Benefits of OKRs
Leading like in Silicon Valley - what has been used there for decades is now finally spilling over our national border. Successful German companies such as Zalando and BMW report positive developments.
But what exactly are the advantages of OKRs?
- Agility: OKR is an agile management method that can be flexibly adapted to current circumstances. This means that there is no danger of chasing the wrong or unattainable goals over a long period of time.
- Focus: The clear formulation of goals helps to focus on the essential things and to use available resources wisely.
- Motivation: Every employee can help shape his or her own work content and knows what he or she is doing it for. This spurs them on and makes them more satisfied.
- Transparency: The implementation of the OKRs is visible to everyone in the team. This means that every employee understands the background of networked processes and how they can contribute to the overall success of the company.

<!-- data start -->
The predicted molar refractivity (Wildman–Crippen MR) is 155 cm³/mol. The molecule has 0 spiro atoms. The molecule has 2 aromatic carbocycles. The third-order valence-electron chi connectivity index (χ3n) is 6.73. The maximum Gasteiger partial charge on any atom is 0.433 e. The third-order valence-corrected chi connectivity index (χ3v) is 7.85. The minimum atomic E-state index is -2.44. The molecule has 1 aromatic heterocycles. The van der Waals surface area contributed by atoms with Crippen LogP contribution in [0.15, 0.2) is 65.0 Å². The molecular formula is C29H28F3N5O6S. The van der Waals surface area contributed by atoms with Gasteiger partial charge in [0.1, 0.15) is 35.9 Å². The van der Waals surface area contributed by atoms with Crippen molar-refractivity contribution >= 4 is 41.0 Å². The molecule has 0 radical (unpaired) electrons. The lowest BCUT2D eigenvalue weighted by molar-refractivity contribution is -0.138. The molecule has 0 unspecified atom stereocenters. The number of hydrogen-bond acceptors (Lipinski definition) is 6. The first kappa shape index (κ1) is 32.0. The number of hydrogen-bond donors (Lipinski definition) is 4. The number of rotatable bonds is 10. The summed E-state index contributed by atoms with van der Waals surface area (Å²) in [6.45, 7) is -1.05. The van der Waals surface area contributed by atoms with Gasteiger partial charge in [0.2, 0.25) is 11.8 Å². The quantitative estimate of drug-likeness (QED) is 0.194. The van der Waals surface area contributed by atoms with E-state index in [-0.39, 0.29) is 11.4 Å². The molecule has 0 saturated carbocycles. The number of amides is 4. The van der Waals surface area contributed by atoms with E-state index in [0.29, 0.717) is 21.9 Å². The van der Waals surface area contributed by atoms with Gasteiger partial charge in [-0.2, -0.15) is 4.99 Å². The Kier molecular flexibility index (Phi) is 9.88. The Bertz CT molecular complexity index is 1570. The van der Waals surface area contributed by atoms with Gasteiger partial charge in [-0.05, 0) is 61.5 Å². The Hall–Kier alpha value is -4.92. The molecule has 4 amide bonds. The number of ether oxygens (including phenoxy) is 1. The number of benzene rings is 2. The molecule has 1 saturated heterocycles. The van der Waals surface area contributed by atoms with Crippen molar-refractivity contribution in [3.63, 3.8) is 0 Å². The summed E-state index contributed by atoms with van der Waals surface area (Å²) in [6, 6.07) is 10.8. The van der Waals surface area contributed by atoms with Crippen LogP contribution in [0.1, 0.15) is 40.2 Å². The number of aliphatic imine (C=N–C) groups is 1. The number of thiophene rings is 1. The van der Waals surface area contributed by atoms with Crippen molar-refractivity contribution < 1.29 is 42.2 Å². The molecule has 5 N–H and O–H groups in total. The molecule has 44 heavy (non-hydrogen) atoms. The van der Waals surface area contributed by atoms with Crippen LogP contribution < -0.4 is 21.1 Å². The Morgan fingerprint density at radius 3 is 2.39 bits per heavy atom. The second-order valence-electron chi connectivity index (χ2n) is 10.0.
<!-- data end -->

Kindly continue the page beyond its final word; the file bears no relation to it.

- Discipline: Everyone in the team is involved and has a high level of responsibility, so the work is done in a more disciplined way.
- Communication: The cooperation of different departments stimulates interdisciplinary exchange and improves communication within the company.
- Measuring success: OKR successes can be measured. This allows everyone in the team to understand what is working and where there is potential for improvement. This leads to further development and growth.
Conclusion: OKRs as the new miracle weapon of modern managers?
What meets with approval in the executive suite is usually difficult for other employees to comprehend.
Thus, OKR is the ideal method to involve all employees and to get the best out of them. However, the motivating effect only results if the goals are simultaneously ambitious but also achievable. Moreover, the new transparency in the company should not culminate in fear of surveillance or excessive control of work.
The regular exchange between management level and employees must be much more of an incentive for the team to participate in the success of the company. This is how flat hierarchies are implemented.
We claim: Agile methods are indispensable in our new working world and do not only belong in market-leading top companies. Small and medium-sized companies should also dare the change process and engage in changes that help them see their own goals more clearly.
Sounds like a good OKR for the next quarter, right?